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Inslee signs off on driver's license suspension law, but controversy persists

Ryan Norris, a license service representative at the Washington state Department of Licensing office in Lacey, holds a sample copy of a Washington driver's license on June 22, 2018.
Ted S. Warren
/
The Associated Press file
Ryan Norris, a license service representative at the Washington state Department of Licensing office in Lacey, holds a sample copy of a Washington driver's license on June 22, 2018.

Gov. Jay Inslee signed a bill on Monday that supporters claim stops the Washington state’s Department of Licensing from suspending driver’s licenses because of unpaid traffic tickets. 

But some say the bill doesn’t go far enough.

The new law allows drivers to sign up for a payment plan to pay for moving violations, such as speeding tickets. But a court can call a hearing if a payment is missed. And if the driver doesn’t show up to that hearing, the Department of Licensing has the authority to suspend that person’s license.  

“It's a loophole then, that still is going to punish those who are most economically insecure. And if the goal of these policies is actually to remove barriers that are harming those individuals, then it hasn't done that,” said Priya Sarathy Jones of the national Fines and Fees Justice Center. 

Opponents of the new law say people often miss court hearings for a variety of reasons, including lack of child care or transportation and unpredictable work schedules. 

In 2020, an estimated 44,000 people in Washington state were caught driving without a license, according to the Fines and Fees Justice Center. That crime disproportionately impacts communities of color.

"Our goal from the outset has been to eliminate debt-based driver’s license suspensions in Washington. We are disappointed that the final version of this bill as signed by the governor today does not accomplish its original intent," said Mark Cooke of the ACLU of Washington in a statement on Monday. "Debt-based license suspensions remain a reality despite the passage of this bill and the claims of its supporters."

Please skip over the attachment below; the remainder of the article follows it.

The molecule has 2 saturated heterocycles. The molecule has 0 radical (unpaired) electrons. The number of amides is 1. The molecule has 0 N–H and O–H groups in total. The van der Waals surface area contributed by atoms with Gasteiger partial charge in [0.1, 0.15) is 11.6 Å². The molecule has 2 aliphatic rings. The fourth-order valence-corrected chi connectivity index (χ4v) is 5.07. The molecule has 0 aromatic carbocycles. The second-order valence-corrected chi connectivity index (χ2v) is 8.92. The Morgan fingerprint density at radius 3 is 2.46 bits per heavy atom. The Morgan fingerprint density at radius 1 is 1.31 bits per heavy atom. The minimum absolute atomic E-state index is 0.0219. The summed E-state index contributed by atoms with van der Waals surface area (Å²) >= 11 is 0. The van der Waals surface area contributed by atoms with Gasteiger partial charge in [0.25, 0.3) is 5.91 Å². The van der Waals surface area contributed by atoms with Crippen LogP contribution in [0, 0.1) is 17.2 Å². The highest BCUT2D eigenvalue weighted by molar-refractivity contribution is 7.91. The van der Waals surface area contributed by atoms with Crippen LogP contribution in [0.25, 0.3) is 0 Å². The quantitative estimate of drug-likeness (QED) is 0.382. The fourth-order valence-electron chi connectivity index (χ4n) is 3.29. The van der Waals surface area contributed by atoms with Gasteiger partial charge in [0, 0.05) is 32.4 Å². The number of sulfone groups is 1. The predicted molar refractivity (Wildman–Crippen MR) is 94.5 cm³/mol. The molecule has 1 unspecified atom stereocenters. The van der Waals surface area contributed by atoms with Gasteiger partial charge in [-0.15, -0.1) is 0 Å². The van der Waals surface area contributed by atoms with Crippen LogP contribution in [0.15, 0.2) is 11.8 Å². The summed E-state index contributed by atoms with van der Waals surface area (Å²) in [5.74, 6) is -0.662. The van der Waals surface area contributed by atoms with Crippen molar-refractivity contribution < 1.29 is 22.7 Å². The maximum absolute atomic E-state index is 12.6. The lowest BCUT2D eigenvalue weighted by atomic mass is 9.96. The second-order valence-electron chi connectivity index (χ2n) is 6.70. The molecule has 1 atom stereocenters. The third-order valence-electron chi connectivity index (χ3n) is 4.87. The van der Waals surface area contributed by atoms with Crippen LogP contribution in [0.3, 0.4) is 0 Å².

Sen. Jesse Salomon (D-Shoreline), the primary sponsor of the bill, defended the new law in a recent interview. Salomon said he doesn't think judges will require drivers to show up to hearings for nonpayment of fines often. Instead, the matter will simply go to a collection agency but a person's driver's license will remain intact. 

 

“It is a fact that the bill ends all suspensions for inability to pay and that in of itself is a colossal victory,” Salomon said. 

 

Salomon said lawmakers have been trying to pass similar legislation since 1988 but have been unable to until now.

 

Still, opponents of the new law, which takes effect in 2023, say other states, including Oregon, haven’t created the same kind of loopholes when stopping the practice of suspending licenses due to unpaid fines.

 

Earlier this month, a Thurston County Superior Court judge ruled that Washington state’s practice of suspending licenses because of unpaid traffic fines is unconstitutional.

This article was updated to include comments from Sen. Salomon.

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